Rehydration and Use of Organic Dehydrated Milk Kefir Grains
Initial Step [done once only]. Pour contents in a clean 2-cup glass jar. Add 1-cup non-chlorinated water and stir contents. Place a saucer on the jar to keep out dust and insects. Let stand for about 2 hours at room temperature. Strain contents through a mesh-type sieve to retrieve reconstituted kefir grains. Discard strained solution. Rinse grains while they are in the sieve with *warm water, for about 10 seconds. Now please follow the next 3-step procedure.
- Place kefir grains in a clean 2-cup jar and add 1/2 cup fresh milk. [Whole milk, fat reduced or non-fat milk is suitable. Fresh raw milk is acceptable. Cold pasteurized milk straight from the fridge is also suitable].
- Gently stir contents with a clean spoon, secure lid on jar but do not seal jar airtight, and let stand for about 24 hours at a temperature range of 19° to 25°C [66° to 77°F]. Keep jar out of direct sunlight. Gently stir contents with a clean spoon after 8 hours, and as often as you can or want to after that.
- At about 24 hours, stir contents with clean spoon, strain, and then wash grains in *warm water while they remain in the sieve. ½ fill a bowl with *warm water, place the sieve holding the grains in the water and gently rub the grains between clean fingers. Then remove the sieve out of the warm water bath.
Repeat the 3-step process daily, omitting rinsing/washing the grains in step 3 after the 7th batch. Begin using 1 cup milk from the 3rd to 5th batch [in step 1] or when the culture shows **high activity.
*Do NOT use hot water to rinse/wash kefir grains, or the culture will die. Before rinsing, first check water temperature with fingers to be certain it is no hotter than body temperature.
**Coagulation A thick white mass (curds) usually found floating over a pale yellow liquid (whey) or, thickening and souring of the milk indicates high culture activity. When either of these occur at 24 hours fermentation or less, use twice the amount of milk [in step 1] to make your kefir.
Do not consume the first 3 to 5 batches, or until the culture stabilizes to produce a palatable kefir with a clean, sour aroma and flavour. To determine this, first observe for aroma, followed by gently stirring and then sampling a small amount of kefir with a clean spoon at 18 to 24 hours fermentation. Begin to do this from the 3rd batch.
Because the grains may break into smaller pieces within the 1st month, use a sieve with small holes to avoid losing smaller grains when straining. When your grains begin to grow in size, a sieve with larger holes MUST be used, so that straining is efficient, and any thicker curds can easily pass through the mesh.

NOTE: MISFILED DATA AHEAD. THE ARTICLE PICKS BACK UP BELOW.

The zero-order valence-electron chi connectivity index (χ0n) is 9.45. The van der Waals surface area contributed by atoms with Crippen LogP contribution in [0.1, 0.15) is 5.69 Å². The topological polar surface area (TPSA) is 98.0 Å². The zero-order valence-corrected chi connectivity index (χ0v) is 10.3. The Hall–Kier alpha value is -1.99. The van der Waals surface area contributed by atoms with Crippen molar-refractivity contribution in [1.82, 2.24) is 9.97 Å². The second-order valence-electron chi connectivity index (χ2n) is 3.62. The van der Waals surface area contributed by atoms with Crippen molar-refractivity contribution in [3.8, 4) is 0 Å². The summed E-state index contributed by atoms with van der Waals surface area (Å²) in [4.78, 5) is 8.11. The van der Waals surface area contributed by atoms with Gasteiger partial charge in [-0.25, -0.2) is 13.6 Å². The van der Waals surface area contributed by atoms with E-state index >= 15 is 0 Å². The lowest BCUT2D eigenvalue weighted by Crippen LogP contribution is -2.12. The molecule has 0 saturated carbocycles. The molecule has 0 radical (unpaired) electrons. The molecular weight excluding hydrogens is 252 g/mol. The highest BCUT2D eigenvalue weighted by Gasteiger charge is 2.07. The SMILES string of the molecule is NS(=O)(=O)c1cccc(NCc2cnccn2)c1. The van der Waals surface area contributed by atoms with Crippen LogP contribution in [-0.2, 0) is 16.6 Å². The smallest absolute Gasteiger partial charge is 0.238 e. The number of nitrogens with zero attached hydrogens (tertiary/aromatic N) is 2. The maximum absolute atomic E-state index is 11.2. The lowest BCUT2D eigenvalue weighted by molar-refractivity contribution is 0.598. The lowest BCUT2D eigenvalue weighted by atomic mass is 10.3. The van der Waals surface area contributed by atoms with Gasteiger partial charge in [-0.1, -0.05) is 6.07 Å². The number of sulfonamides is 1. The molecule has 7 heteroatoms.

During activation all or most kefir grains may remain at the bottom of the container during fermentation. This is normal. However, as culture activity increases, some or most grains will float in the milk.
When milk coagulates or thickens at 24 hours or less, use twice the amount of milk in step 1 and keep using that amount. Again, increase the amount of milk by about 1/2 cup say, every 3rd to 5th batch, until you are satisfied with the quantity of kefir you’re making per each batch. Then keep using that amount of milk each time to make your kefir.
If the kefir is very sour, or there’s a lot of coagulation at 24 hours or less fermentation, use only half the amount of grains for the same amount of milk you have been using. Keep removing a small portion of grains as they increase and grow over future batches This is to avoid overcrowding the grains,
Alternatively, if you do not want to reduce the amount of grains you have but you want to make larger volumes of kefir instead, then use double the amount of milk for your kefir making without reducing the amount of culture. Note that this is mostly relevant when the grains begin to propagate [grow]. However, if the culture is very active within the first week or so of activation, and in some cases even before this, then the above applies. Please consider that prominent coagulation is not a bad thing, nor does it impair the quality of the kefir or indicate a problem with your culture. It just happens that the kefir is most likely too sour for some folks to enjoy.
Kefir grains should become pearly white within a few batches and begin to grow within 4 weeks,
When a suitable ratio between grains-to-milk is found to produce kefir to your liking at 24 hours, it is advisable to try and maintain this ratio. This produces a similar kefir each time. It is advantageous to mark the outside of the fermentation jar with a permanent marker, to indicate the amount of grains taken up in the jar [step 1]. Then, as the grains grow in volume over future batches, simply remove that portion of culture that goes above the marker when the grains are put back in the jar in step 1. These excess or spare kefir grains can be dried and kept as a back-up culture.
The above is done about once a week to prevent overcrowding of kefir grains. Otherwise an excessively sour kefir with prominent coagulation occurs at 24 hours or less fermentation.
A ratio of 1 part kefir grains to 7 - 10 parts milk [1:7 - 1:10] by volume, is generally suitable in a moderate temperature environment.
During summer or in a tropical climate, a 1 : 20 ratio is best. Experimentation with ratios to find what works best for you, is highly recommended.
1/4-cup kefir grains with 2-1/2 cups milk is a ratio of 1 : 10 by volume.
Where temperature is 28°C [82°F] and above, it is advisable to culture kefir in the fridge during the heat of the day, and transfer the jar to room temperature when the temperature is cooler, to set overnight ready for straining in the morning. Or brew your kefir in an ice chest with an icepack. Otherwise an excessive sour kefir results, and the grains may suffer irreversible damage due to excessive heat over time.